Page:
The book IS cynical and entertaining, but it also raises philosophical and ethical questions. What is it to be human? Would you download and upload your mind into a much better equipped robot body? Having been subjected to augmentation, can we still remain human?
Thinking about the quote from Michio Kaku's Physics of the Impossible "...immortality (in the form of DNA-enhanced or silicon bodies) may be the ultimate future of humanity," the question is, what if the essence of humanity could be lost as a result of biotechnological improvement?
On the plus side, there are revolutionary ways of transforming human capabilities, such as pacemakers and tissue grafts that prolong life; e-broidery and smart prosthetics. So in order to survive and 'upgrade' our biological adaptability we need some nanotechnological enhancement. Or do we?
At the same time, a cyborgian reality can widen the gap between 'organic' and 'augmented' people, those who can afford to buy a better body and the havenots, those who become supersoldiers and ordinary people, unable to defend themselves...
And it's the book that gave me food for thought.
As I read about Charles looking everywhere for his lost phone in Chapter 1, I thought about the way technology infiltrates our life. We are overdependent on it. As Naomi Goldenberg put it, "We are engaged in a process of making one another disappear by living more and more of our lives apart from other humans, in the company of machines..." Even now, while typing this, I desperately rely on my iPad.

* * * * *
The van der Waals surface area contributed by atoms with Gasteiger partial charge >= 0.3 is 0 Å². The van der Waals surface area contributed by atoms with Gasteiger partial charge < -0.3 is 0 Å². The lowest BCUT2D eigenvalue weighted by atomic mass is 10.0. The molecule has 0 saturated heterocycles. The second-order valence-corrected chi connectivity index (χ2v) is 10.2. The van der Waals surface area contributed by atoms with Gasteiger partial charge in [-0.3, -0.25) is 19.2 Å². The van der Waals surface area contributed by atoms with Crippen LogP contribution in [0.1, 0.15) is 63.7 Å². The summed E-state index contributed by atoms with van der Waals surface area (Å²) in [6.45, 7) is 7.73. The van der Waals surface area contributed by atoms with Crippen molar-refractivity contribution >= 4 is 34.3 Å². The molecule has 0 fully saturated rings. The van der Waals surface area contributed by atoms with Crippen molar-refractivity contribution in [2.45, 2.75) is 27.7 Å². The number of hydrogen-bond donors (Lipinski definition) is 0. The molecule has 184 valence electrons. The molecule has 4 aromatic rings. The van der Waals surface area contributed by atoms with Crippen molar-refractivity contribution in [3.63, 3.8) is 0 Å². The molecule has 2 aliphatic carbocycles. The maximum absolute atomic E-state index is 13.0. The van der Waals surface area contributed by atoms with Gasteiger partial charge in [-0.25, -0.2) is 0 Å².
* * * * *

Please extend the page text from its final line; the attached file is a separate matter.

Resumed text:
It is supposed to be "psychology for non-psychologists", which basically means it briefly covers the major writings and biographies of famous authors.
Cutting edge? Definitely not. But it's summarizing and terse. It's a starting point to actually read those works explored. If you want an in-depth study, you read the book by the author, not a summary.
Here's the list of authors and the works:
1 Alfred Adler Understanding Human Nature
2 Gavin de Becker The Gift of Fear: Survival Signals that Protect Us from Violence
3 Eric Berne Games People Play: The Psychology of Human Relationships
4 Robert Bolton People Skills: How to Assert Yourself, Listen to Others, and Resolve Conflicts
5 Edward de Bono Lateral Thinking: Creativity Step by Step
6 Nathaniel Branden The Psychology of Self-Esteem
7 Isabel Briggs Myers Gifts Differing: Understanding Personality Type
8 Louann Brizendine The Female Brain
9 David D. Burns Feeling Good: The New Mood Therapy
10 Robert Cialdini Influence: The Psychology of Persuasion
11 Mihaly Csikszentmihalyi Creativity: Flow and the Psychology of Discovery and Invention
12 Albert Ellis & Robert A. Harper A Guide to Rational Living
13 Milton Erickson My Voice Will Go With You: The Teaching Tales of Milton H. Erickson
14 Erik Erikson Young Man Luther: A Study in Psychoanalysis and History
15 Hans Eysenck Dimensions of Personality
16 Susan Forward Emotional Blackmail: When the People in Your Life Use Fear, Obligation, and Guilt to Manipulate You
17 Viktor Frankl The Will to Meaning: Foundations and Applications of Logotherapy
18 Anna Freud The Ego and the Mechanisms of Defence